Historical Portraits Picture Archive

Portrait of The Hon. Dorothy Latimer (1549-1608), wife of Thomas Cecil, later 1st Earl of Exeter, holing a pendant depicting Perseus 

John Bettes the Younger (d.1616)

Portrait of The Hon. Dorothy Latimer (1549-1608), wife of Thomas Cecil, later 1st Earl of Exeter, holing a pendant depicting Perseus, John Bettes the Younger
Oil on Panel
16th Century
44 x 32 in (112 x 81 cm)
Collection of the Marquesses of Ailesbury and by descent.
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Signed and dated top right:
‘IHB.F’ in monogram

Inscribed in a later cartelino top left:
'Dorothy Latimer wife to Thomas / Earl of Exeter Great
Grandmother / to Diana Countefse of Ailesbury'

This portrait shows Dorothy Latimer, wife of Thomas Cecil, 1st Earl of Exeter (1542-1623), a celebrated courtier and soldier. As a member of one of the most powerful and important Elizabethan families, Dorothy Latimer would have been at the centre of aristocratic and court life. She is shown holding a pendant, and dressed in a relatively austere black gown with white lace sleeves, and a richly jewelled headdress. The pendant shows Perseus holding the head of Medusa, a depiction which most likely pays homage to Elizabeth I’s ‘slaying’ of the Papacy and Catholicism in England (a similarly used image was Judith holding the head of Holofernes).

While Dorothy’s father, John, 4th Baron Latimer, was an entirely undistinguished and violent figure, Dorothy came from one of the most prominent English families, the Neville’s. Katherine Parr had been married to her grandfather before marrying Henry VIII. She was therefore described as ‘a good match’ for Thomas Cecil when she married him in 1564 – the Cecils then being seen as rather arriviste – and as ‘very wise, sober of behaviour and womanly’.

Thomas Cecil was the eldest son of William, Lord Burghley, Queen Elizabeth’s leading councillor, and the half-brother of Burghley’s political successor, Robert Cecil, 1st Earl of Salisbury. He took part in the Armada, fought in Holland, and played a key role in suppressing two of the most significant threats to Elizabeth I’s reign, the Revolt of the Northern Earls in 1569, and that of the Earl of Essex in 1601. He was made a Knight of the Garter in 1601, and Earl of Exeter in 1605. A somewhat extravagant and adventurous character, Cecil seemed to be a disappointment to his father in his youth. Burghley called him ‘my lewd son’, and apparently wrote of him as being ‘slothful in keeping his bed, rash in expenses, careless in his apparel, an unordinate lover of dice and cards; in study soon weary, in game never’.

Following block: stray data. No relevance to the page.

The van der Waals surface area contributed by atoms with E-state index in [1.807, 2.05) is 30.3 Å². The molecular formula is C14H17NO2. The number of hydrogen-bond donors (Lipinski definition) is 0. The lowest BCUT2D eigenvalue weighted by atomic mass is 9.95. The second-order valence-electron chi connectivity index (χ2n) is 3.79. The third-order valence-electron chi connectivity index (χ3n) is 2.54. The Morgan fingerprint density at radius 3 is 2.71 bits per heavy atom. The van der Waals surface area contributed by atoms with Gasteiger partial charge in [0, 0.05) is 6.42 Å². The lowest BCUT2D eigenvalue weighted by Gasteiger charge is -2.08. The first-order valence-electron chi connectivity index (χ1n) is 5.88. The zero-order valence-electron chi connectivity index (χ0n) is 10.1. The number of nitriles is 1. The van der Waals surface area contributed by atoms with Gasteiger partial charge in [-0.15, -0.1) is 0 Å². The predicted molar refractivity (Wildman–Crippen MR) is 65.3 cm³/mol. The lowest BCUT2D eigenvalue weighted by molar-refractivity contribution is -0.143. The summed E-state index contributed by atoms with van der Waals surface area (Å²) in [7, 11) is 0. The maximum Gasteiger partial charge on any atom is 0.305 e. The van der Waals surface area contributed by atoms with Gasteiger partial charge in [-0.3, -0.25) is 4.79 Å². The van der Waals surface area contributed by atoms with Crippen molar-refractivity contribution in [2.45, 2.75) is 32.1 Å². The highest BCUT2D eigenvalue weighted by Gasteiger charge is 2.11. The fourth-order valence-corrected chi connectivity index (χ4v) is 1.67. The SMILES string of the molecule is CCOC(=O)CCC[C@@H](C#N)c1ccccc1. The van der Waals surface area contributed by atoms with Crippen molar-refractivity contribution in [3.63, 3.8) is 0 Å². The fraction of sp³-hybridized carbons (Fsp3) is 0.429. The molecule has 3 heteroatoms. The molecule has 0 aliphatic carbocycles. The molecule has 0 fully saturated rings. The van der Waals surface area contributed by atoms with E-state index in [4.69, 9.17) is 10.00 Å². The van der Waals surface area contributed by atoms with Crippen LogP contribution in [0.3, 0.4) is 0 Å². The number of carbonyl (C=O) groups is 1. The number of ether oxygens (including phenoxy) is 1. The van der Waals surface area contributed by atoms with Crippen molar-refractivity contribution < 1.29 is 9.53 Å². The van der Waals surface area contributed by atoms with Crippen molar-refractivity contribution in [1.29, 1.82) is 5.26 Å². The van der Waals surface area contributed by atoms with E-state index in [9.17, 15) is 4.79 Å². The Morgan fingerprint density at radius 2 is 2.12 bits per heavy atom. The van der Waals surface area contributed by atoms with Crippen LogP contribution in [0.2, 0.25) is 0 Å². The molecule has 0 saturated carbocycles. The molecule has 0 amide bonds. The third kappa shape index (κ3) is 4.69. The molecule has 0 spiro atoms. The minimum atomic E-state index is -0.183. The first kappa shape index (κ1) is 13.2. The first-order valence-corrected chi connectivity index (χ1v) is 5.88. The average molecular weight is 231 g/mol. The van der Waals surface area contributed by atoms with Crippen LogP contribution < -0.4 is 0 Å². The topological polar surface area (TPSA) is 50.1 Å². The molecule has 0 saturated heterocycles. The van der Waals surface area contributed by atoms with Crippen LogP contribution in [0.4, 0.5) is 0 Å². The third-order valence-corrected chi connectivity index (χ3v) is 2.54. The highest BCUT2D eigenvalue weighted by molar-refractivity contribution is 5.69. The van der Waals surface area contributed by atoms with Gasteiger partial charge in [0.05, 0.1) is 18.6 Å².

However, Cecil’s marriage with Dorothy seems to have been a happy one, for they had thirteen children. The present portrait probably shows Dorothy during pregnancy. Their granddaughter, Lady Diana Grey, married Robert Bruce, 2nd Earl of Elgin, from whom the Marquesses of Anglesey, until recently owners of the portrait, are descended.

The portrait is painted with great finesse and detail, and is in unusually good condition. The transparency of the lace sleeves, always a sign of the expense of the fabric, is delicately rendered, as is the scroll-like detailing in the bottom of the black dress (again a sign of wealth, black dye being among the most expensive). Visible under-drawing shows that the face was first drawn freehand onto the panel, while the subtle lighting of the cool grey background behind the head helps project the sitter towards the viewer.

The picture is signed and dated in monogram in the top right hand corner, something very rarely seen in the sixteenth century. ‘IHB.F’ must stand for Johannes Bettes Fecit, for the portrait in both style and technique is close to John Bettes the Younger’s similarly signed Portrait of a Lady of 1587 belonging to St Olave’s and St Saviour’s Grammar School Foundation. The present portrait would therefore be John Bettes the Younger’s earliest known work, for he has not been previously documented as a painter before his name appears in the Revels accounts for 1578/9. We do not know when Bettes was born. His father, John Bettes the Elder, who is thought to have died in or before 1570, had been painting since at least the early 1530s. It is possible, though unlikely, that the portrait is by the elder Bettes.

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